As protests over the killing of George Floyd continued into a second day in Philadelphia during the last weekend of May, Mayor Jim Kenney and other top city officials made a decision: Police could use tear gas to control the crowds of demonstrators.
That broad authorization came as protests escalated in West Philadelphia on May 31, Managing Director Brian Abernathy said during a City Council budget hearing Wednesday.
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The decision of whether and when to use “less than lethal munitions,” which includes tear gas, was left to police supervisors on the ground, Abernathy said. Kenney was not involved in specifically authorizing the use of tear gas on protesters who marched onto the Vine Street Expressway on June 1, a city spokesperson said, and learned of the incident shortly after it happened.
That explanation came during a hearing in which Council members questioned the police response to civil unrest, and advocated for changes to the department. Council members described a chaotic scene on the first night of protests May 30, during which neighborhoods were left unprotected during looting because police officers were concentrated in Center City and 911 calls did not go through.
Police Commissioner Danielle Outlaw said the department had launched internal reviews of the use of tear gas and other tactics, and is reviewing its overall use-of-force policies. And Abernathy, who oversees the Police Department and told Council that he had “underestimated the anger and rage and frustration of folks that I’m hired to serve,” pledged to reform the police and increase transparency.
The hearing unfolded amid the 12th day of protests in Philadelphia spurred by the police killing of George Floyd in Minneapolis. Demonstrations have been peaceful for several days, and crowds have decreased in number since Saturday, when thousands of peaceful marchers filled the Benjamin Franklin Parkway. The Pennsylvania National Guard, which had been deployed in the city since June 1, packed up to leave but would “remain on call,” a city spokesperson said Wednesday.
The use of “less than lethal munitions” to respond to protests was authorized May 31 by Kenney and the rest of the city’s unified command group, Abernathy said. That group includes Kenney, Outlaw, Abernathy, Chief of Staff Jim Engler, Fire Commissioner Adam Thiel, City Solicitor Marcel Pratt, and First Deputy Managing Director Tumar Alexander.
“It was left to the commander on the ground to make the determination as it was deemed necessary,” Outlaw said.
Councilmember Helen Gym, who asked about the use of tear gas on the expressway during Wednesday’s budget hearing, said she marched in a protest on the same highway 20 years ago and police did not respond with force. She asked the administration Wednesday to commit to ending police use of tear gas and rubber bullets on demonstrators.
Abernathy declined to make that commitment and said he does not want to “take out tools from the tool bag” available to officers in emergencies.
“That limits options, and would actually create some challenges and increase the likelihood of inappropriate use of force," Abernathy said.
Council members also questioned other aspects of the police response. Councilmember Isaiah Thomas said when he attempted to call 911 during the first night of protests on May 30 he could not reach an operator.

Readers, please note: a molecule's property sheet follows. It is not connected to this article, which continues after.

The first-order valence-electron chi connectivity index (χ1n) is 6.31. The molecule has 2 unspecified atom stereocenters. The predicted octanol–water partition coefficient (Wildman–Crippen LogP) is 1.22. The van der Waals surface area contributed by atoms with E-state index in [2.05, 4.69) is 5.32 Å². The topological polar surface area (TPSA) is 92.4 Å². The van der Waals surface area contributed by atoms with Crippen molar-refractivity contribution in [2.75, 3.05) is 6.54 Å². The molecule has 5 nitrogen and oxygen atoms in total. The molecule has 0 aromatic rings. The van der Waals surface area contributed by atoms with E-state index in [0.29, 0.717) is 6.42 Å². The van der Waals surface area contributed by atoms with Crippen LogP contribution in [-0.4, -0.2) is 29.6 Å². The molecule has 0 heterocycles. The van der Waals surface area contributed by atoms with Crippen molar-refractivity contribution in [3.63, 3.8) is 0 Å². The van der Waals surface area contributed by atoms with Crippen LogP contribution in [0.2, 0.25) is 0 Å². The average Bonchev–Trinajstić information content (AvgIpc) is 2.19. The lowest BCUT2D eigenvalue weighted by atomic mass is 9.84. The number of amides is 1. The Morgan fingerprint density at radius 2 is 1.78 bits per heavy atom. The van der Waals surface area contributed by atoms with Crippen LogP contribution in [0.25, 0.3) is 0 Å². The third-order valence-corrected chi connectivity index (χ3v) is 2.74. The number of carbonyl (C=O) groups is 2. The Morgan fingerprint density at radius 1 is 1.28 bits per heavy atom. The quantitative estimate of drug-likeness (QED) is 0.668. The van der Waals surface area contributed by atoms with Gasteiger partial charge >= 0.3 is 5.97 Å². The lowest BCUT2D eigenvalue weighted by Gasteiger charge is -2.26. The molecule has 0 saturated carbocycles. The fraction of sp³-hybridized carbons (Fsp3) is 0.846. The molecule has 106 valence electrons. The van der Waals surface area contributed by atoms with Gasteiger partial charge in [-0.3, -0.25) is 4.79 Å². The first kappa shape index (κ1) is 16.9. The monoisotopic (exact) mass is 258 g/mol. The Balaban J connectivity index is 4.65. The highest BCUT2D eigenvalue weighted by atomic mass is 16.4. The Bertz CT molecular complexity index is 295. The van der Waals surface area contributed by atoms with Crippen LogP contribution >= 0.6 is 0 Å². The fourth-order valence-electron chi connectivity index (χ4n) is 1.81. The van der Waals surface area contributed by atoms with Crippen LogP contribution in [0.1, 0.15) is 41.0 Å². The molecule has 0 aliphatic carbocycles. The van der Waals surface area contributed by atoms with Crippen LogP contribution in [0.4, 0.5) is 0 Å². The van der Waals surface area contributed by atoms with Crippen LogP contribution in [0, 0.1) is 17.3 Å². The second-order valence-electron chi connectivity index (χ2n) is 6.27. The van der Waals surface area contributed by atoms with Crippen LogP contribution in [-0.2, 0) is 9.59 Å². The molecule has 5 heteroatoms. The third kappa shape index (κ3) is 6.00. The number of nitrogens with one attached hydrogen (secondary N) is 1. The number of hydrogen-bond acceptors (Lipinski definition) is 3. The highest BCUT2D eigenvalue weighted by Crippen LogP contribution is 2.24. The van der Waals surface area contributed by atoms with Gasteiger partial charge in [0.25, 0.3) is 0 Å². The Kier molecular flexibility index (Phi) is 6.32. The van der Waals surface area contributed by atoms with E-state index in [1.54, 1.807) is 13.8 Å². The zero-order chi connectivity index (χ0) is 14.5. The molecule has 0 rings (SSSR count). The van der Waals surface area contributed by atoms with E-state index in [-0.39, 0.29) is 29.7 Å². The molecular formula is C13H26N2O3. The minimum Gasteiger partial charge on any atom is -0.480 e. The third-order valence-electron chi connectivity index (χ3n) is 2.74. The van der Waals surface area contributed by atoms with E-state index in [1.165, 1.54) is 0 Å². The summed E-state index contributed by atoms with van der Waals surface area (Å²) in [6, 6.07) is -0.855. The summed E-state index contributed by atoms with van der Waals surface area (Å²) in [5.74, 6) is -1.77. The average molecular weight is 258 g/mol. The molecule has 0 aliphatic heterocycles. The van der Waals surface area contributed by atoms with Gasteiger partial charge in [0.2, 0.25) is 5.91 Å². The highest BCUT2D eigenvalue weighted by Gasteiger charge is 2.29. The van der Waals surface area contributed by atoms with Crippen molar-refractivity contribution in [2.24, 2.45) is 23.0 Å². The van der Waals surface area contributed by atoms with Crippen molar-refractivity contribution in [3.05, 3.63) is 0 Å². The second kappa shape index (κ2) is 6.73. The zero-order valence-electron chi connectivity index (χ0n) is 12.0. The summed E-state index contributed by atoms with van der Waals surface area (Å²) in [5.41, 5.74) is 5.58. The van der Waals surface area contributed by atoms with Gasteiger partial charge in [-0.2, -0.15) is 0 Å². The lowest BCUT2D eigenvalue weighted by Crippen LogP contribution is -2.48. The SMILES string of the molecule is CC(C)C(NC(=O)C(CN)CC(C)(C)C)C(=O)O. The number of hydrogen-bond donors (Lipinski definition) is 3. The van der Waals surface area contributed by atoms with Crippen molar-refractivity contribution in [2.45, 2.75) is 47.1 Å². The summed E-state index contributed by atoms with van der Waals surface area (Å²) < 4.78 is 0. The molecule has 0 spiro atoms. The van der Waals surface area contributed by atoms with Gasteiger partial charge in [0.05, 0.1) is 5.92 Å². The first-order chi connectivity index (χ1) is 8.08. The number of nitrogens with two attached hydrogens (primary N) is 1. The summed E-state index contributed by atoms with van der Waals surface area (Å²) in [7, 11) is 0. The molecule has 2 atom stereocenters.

“No one was home,” he said. “I called 911 myself, multiple times. Probably 10 times that night.”
Thomas said he went out to witness the protests and violence, and encountered a woman who had been shot and was trying to call 911. After repeated unsuccessful attempts, he said, the woman drove to the scene of protests to find police and seek help.
“I don’t want to make people frantic or anything like that, but I’m 100% sure,” Thomas said when asked by Outlaw to clarify whether 911 operators failed to answer his calls.
Councilmember Curtis Jones Jr., meanwhile, questioned the strategic choice for police to respond only to Center City the first night of protests as looting unfolded in several neighborhoods.
“How did we decide that Center City was where we were going to draw the line, and not in my commercial corridors?” Jones asked. “Not in the districts where tens of thousands of people like me felt helpless?”
Outlaw said that response is also under review, and that the decision was made in the moment to send police to the location with the most people.
“I don’t want you or anyone in our community or in our city to believe that there was preference given” to a specific neighborhood simply due to its location, she said.
As activists and protesters in Philadelphia and across the country continue calling for “defunding” police or eliminating police forces, City Council members on Wednesday largely expressed support for Outlaw, who began as commissioner in February.
“The commitment to support you is real,” Council President Darrell L. Clarke said. “It continues to be real. We want you to succeed.”
Council called for police reforms this week, and Kenney on Tuesday announced his own list of proposed reforms. He also said he would work with Council to eliminate a planned increase to the Police Department budget, after initially proposing $19 million more than was approved for police last year.
Details about the police budget remained unclear Wednesday. Outlaw said she hopes to spend $1.9 million for body cameras in the next fiscal year, and pay for implicit bias and anti-racism training for officers. The department also must pay for raises for officers as part of a one-year contract extension, she said, but added that those expenses can be largely offset by decreasing police overtime.
Outlaw warned that significant cuts would require staffing reductions.
“It’s not like we came to the table saying, 'Oh, and we’d like all these great toys,’” she said.